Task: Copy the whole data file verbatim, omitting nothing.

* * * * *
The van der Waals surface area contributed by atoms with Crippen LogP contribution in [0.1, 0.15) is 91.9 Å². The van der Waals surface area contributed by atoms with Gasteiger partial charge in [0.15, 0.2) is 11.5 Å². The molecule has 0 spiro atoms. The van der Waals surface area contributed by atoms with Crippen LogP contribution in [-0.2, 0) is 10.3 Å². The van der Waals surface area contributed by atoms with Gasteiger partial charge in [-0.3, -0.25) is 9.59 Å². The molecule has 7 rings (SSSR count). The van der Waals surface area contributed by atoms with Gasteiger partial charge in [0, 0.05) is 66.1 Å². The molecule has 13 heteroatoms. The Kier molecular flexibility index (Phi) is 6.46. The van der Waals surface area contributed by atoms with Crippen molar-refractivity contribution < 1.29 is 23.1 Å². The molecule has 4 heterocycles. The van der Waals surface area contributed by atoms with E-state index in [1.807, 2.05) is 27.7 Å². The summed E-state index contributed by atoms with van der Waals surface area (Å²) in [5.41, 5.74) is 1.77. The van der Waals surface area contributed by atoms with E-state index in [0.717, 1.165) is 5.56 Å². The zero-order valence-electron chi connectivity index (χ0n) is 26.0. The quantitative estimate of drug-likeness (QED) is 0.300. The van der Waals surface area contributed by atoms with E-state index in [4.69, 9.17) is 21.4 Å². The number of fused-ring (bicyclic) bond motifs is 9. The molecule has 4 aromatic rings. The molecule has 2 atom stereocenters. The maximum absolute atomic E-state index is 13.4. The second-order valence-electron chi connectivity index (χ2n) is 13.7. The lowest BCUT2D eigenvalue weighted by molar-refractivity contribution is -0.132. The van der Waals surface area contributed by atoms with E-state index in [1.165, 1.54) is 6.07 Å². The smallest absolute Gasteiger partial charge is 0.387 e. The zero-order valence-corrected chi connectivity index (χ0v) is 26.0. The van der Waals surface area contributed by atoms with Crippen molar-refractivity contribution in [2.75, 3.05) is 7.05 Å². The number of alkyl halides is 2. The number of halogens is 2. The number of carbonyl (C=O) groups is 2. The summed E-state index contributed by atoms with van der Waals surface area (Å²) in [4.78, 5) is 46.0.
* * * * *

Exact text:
The van der Waals surface area contributed by atoms with Crippen LogP contribution in [0.1, 0.15) is 91.9 Å². The van der Waals surface area contributed by atoms with Gasteiger partial charge in [0.15, 0.2) is 11.5 Å². The molecule has 0 spiro atoms. The van der Waals surface area contributed by atoms with Crippen LogP contribution in [-0.2, 0) is 10.3 Å². The van der Waals surface area contributed by atoms with Gasteiger partial charge in [-0.3, -0.25) is 9.59 Å². The molecule has 7 rings (SSSR count). The van der Waals surface area contributed by atoms with Gasteiger partial charge in [0, 0.05) is 66.1 Å². The molecule has 13 heteroatoms. The Kier molecular flexibility index (Phi) is 6.46. The van der Waals surface area contributed by atoms with Crippen molar-refractivity contribution < 1.29 is 23.1 Å². The molecule has 4 heterocycles. The van der Waals surface area contributed by atoms with E-state index in [1.807, 2.05) is 27.7 Å². The summed E-state index contributed by atoms with van der Waals surface area (Å²) in [5.41, 5.74) is 1.77. The van der Waals surface area contributed by atoms with E-state index in [0.717, 1.165) is 5.56 Å². The zero-order valence-electron chi connectivity index (χ0n) is 26.0. The quantitative estimate of drug-likeness (QED) is 0.300. The van der Waals surface area contributed by atoms with E-state index in [4.69, 9.17) is 21.4 Å². The number of fused-ring (bicyclic) bond motifs is 9. The molecule has 4 aromatic rings. The molecule has 2 atom stereocenters. The maximum absolute atomic E-state index is 13.4. The second-order valence-electron chi connectivity index (χ2n) is 13.7. The lowest BCUT2D eigenvalue weighted by molar-refractivity contribution is -0.132. The van der Waals surface area contributed by atoms with E-state index in [1.165, 1.54) is 6.07 Å². The smallest absolute Gasteiger partial charge is 0.387 e. The zero-order valence-corrected chi connectivity index (χ0v) is 26.0. The van der Waals surface area contributed by atoms with Crippen molar-refractivity contribution in [2.75, 3.05) is 7.05 Å². The number of alkyl halides is 2. The number of halogens is 2. The number of carbonyl (C=O) groups is 2. The summed E-state index contributed by atoms with van der Waals surface area (Å²) in [4.78, 5) is 46.0.